Olivia has never liked getting water on her face. Not in the bathtub, not in the shower, not running through the sprinkler, and most certainly not in the pool. For most of her 4.5 years if any water has splashed onto her face, she would become quite uncomfortable, start to cry, and insist on a towel to dry it off. She does, however, LOVE to go swimming. Some of her favorite days include those in which we get to go to the Y for Family Swim time. She loves to wear her floaty, play with water toys, jump off the side into our arms, do "tricks" by twisting and turning and laying back and putting her legs here and there. In the past year or so there have been several times where she has put her face all the way under the water and come up to realize that she is soaked, but none the worse for wear. She gets lots of encouragement and praise, of course, but we never insist that she go under.
Jeff, of course, is a Swimmer with a capital S. He swam club swimming growing up, life-guarded, taught lessons and was a HS swim coach. I loved and still love to swim. I was on teams in elementary and HS and there was a time in my life where I swam laps as my exercise. It's needless to say we both hope Olivia will learn to and love to swim throughout her life. Which leads us to her first swim lesson.
As we worked up to the day of the lesson, Olivia went from nervous to pretty excited. I think at first she was worried she would be forced to go under water. We reassured her that the teacher would be helping all the kids get used to water, but that it would be fun. Playing. And she would not have to do anything she doesn't want to do. Fast forward to her in her adorable bright pink Hello Kitty suit, sitting on a mat with 8 other kids her age to a few years older, listening to the head teacher. The teacher was explaining rules such as "no running", "no screaming because it sounds like a whistle," and "if I yell, I'm not mad, I'm just trying to get your attention." Then she said "Who likes to put their face in the water?" Hands shot up. All hands. Including Olivia's! And this is where my mama head and heart sort of collided. My sweet little one, already eager to be like the group, wanting to please her teacher. Feeling a sense of place as one who could fit in, one who could be a delight to her teacher.
This first day was called "show off day." All the kids entered the water and waded out to their belly buttons. They lined up on the wall and took turns showing the teacher if they could do what she was asking. "Who can jump up and down and get their shoulders wet?" Everyone. "Who can hold onto the wall and kick?" Everyone. "Who can blow bubbles?" And this is where my heart skipped a beat, wondering what Livi would do. Would she try it? Would she feel like she could pass? Did she understand that she didn't have to do everything everyone else was doing? Did she know we would be proud of her no matter what she could do? She tried it. She did it! She looked up at us with an expression of "did you see me?! Did you see what I did? Did I do well?" And I gave her the biggest smile, a big thumbs up, all the while tears running down my face. (tears running down my face, still, as I type the memory.)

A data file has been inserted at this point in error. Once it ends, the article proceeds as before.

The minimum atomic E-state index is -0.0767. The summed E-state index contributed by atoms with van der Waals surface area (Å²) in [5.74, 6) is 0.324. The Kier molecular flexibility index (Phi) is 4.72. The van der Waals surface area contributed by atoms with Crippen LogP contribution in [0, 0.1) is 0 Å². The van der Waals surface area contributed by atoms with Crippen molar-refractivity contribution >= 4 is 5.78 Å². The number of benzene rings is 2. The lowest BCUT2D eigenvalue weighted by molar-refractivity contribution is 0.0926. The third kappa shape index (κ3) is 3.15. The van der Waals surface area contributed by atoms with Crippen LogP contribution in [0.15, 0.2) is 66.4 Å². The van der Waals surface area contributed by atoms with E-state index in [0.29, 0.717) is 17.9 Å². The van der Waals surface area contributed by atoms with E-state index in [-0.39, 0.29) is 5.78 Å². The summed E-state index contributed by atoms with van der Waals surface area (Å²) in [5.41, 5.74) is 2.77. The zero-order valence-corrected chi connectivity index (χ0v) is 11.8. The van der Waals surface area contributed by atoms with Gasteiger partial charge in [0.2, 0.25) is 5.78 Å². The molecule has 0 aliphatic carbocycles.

And the rest of the class continued in kind. The more advanced kids were separated and taken to the deep end while Livi and 3 others stayed in the shallow area. They kicked, hummed, walked on their hands across the pool, pushed off the side into the teachers arms. I watched in complete awe as each child gave it their all. Each sweet little face eagerly trying something new, giving it a shot, opening up their little bodies and minds to learning, to growing. Not even fully conscious about what a life lesson this was, bigger even, than simply putting their faces in water. A lesson in trust. A lesson in trying. A lesson in figuring out just what their own limits are while wanting to fit in, while wanting to please, while wanting to make someone proud, while wanting to learn.
Of course my mind fast forwarded to grade school. To high school. How will we encourage Olivia's sense of self. Her determination to learn, to do new things, to fit in, yet not conform just to be a part of a group. What will we do to help her feel comfortable getting her face wet, even go all the way under water, without getting caught up in any currents that kids around her might pull her into? Wow. Parenting. What a huge, huge thing.
At the end of the lesson Livi was a happy girl. We were so proud. She accomplished something big and was excited about her next lesson. Exhale. Exhale.
PS. We went early the next week and Olivia played in the water for 10 minutes with a girl from her class. It was so fun for me to watch her with a big smile on her face, playing comfortably in the water with another girl. Her next lesson was more chaotic, with 7 kids instead of 4. That blog post would be about how on earth to help tiny children understand paying attention, letting others have a turn, not acting silly when they should be sitting still, etc. But when I asked Olivia what her favorite part of her 2nd lesson was she said "playing with my new friend." So sweet, innocent and precious. Who wouldn't be happy about having fun playing with a new friend? Looks like swimming lessons are a lesson for parents, too ;)